All activities and who is doing what should be laid out for the big day, where do all deliveries go and where should everything be stored, when should all the foods should be cooked, and hors d'oeuvres be readied to cook, and when should they be prepared and distributed. Who checks in with the bartenders and where are supplies to be picked up such as ice, liquor, and bar fruits? What order do the foods get distributed and how should the wait staff cover the tables? You want every last detail covered for the big event including a chart would be helpful of what foods should be delivered to every spot and time to every table.
Every last detail does not have to be nailed at this particular meeting with whomever is coordinating the wait staff for the wedding day, the important thing is that every detail is covered for the big day and a type of pert chart and time line is put together for all food preparation and the setting up of the tables. How long does each thing that needs to be done take. The bottom line are any more supplies need to be rented for the big day and is there enough staff on hand to cover every need.
A pert chart and timeline of activities should be shared with the bride and groom about two weeks before the wedding and assured everything is in order by the day of wedding coordinator, whether it's the caterer, wedding planner, event planner or from whomever is running the event. Each activity should be scrutinized, is there enough time and enough people to handle each activity. Make sure every person knows what they are responsible for and that they can perform every function asked of them (such as carrying trays, opening wine bottles, preparing foods, putting foods out on plates and decorating a plate a certain way).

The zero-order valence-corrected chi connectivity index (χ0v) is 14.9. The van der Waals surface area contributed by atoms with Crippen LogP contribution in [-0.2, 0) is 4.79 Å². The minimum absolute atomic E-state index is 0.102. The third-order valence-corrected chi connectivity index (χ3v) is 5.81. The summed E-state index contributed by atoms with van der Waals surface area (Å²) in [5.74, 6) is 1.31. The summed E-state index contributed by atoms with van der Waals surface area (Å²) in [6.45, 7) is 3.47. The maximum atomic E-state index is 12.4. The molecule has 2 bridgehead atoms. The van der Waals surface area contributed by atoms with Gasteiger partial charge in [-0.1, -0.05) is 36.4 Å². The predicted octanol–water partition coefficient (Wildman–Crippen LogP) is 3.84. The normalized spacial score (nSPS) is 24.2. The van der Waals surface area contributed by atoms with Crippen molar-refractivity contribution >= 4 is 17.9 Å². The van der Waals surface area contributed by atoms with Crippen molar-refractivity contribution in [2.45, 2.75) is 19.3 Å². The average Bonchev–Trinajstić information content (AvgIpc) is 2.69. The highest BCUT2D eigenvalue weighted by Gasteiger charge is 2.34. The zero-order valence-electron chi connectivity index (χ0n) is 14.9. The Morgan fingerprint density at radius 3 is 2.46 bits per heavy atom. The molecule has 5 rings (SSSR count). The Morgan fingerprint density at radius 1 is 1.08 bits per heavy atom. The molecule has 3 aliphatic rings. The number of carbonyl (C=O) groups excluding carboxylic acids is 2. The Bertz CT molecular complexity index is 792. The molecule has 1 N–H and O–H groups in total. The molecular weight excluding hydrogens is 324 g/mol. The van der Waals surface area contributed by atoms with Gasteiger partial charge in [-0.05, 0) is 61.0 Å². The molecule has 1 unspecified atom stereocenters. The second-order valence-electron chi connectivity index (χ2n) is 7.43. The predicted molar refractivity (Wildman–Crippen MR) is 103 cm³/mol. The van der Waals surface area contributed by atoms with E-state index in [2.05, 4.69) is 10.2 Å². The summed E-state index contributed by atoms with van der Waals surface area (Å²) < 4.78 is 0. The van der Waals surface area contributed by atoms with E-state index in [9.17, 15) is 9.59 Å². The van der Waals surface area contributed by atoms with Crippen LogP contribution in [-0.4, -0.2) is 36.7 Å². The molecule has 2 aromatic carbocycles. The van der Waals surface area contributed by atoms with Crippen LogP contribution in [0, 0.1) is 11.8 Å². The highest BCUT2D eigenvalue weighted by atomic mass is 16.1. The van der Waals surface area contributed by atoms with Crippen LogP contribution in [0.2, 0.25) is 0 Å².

If the bride and groom are running the wedding themselves, they may be heavily involved in bringing together all the activities needed but need to find someone to handle wedding day coordination. This person may be their mother, sibling, or close friend of the family, and oversees the activities of the wedding. The bottom line, it's a no-no for the bride and groom to act as the coordinators for their wedding, the wedding day they have assigned duties and must act their part.
Finally, a meeting and bit of time is needed for each wait staff to review their functions, the preference is a few days before the wedding but sometimes staff is unable to get off from other jobs, it may be, a few hours before the wedding reception to review each and every activity that needs to be performed. Also needed to be covered is the cleaning up activities after the wedding, should a special cleaning crew be hired or can the wait staff handle the cleanup.
Some upscale hotels and wedding reception facilities and caterers have their methods and procedures and all the wait staff have their assigned duties and the groom and bride have no worries about wedding day activities, the facility has everything under control. Or it may be the wedding planner that is running all the activities and has experience and has everything under control. But if you have neither, the bride and groom needs to be sure that everything is planned out and taken care of, and a pert and timeline chart is helpful of what is after what and when and where and all wait staff understands their responsibilities for the big event.
See you on the other side!